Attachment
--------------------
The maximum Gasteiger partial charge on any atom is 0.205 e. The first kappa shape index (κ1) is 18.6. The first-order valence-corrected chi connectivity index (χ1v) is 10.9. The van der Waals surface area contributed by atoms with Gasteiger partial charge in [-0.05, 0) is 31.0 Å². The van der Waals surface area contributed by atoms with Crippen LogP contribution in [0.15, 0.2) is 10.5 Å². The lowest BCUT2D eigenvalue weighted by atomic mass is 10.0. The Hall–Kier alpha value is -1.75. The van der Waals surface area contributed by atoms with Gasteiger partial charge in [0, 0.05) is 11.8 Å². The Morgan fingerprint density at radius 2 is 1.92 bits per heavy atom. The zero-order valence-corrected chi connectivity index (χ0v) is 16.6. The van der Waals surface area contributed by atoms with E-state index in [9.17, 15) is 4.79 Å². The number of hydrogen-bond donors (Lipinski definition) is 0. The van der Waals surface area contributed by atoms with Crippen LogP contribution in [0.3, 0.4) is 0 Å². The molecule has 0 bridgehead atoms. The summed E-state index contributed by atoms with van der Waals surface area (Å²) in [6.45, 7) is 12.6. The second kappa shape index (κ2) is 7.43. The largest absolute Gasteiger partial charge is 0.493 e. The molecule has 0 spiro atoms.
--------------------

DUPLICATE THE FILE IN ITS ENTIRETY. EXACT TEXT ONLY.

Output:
The maximum Gasteiger partial charge on any atom is 0.205 e. The first kappa shape index (κ1) is 18.6. The first-order valence-corrected chi connectivity index (χ1v) is 10.9. The van der Waals surface area contributed by atoms with Gasteiger partial charge in [-0.05, 0) is 31.0 Å². The van der Waals surface area contributed by atoms with Crippen LogP contribution in [0.15, 0.2) is 10.5 Å². The lowest BCUT2D eigenvalue weighted by atomic mass is 10.0. The Hall–Kier alpha value is -1.75. The van der Waals surface area contributed by atoms with Gasteiger partial charge in [0, 0.05) is 11.8 Å². The Morgan fingerprint density at radius 2 is 1.92 bits per heavy atom. The zero-order valence-corrected chi connectivity index (χ0v) is 16.6. The van der Waals surface area contributed by atoms with E-state index in [9.17, 15) is 4.79 Å². The number of hydrogen-bond donors (Lipinski definition) is 0. The van der Waals surface area contributed by atoms with Crippen LogP contribution in [0.3, 0.4) is 0 Å². The molecule has 0 bridgehead atoms. The summed E-state index contributed by atoms with van der Waals surface area (Å²) in [6.45, 7) is 12.6. The second kappa shape index (κ2) is 7.43. The largest absolute Gasteiger partial charge is 0.493 e. The molecule has 0 spiro atoms.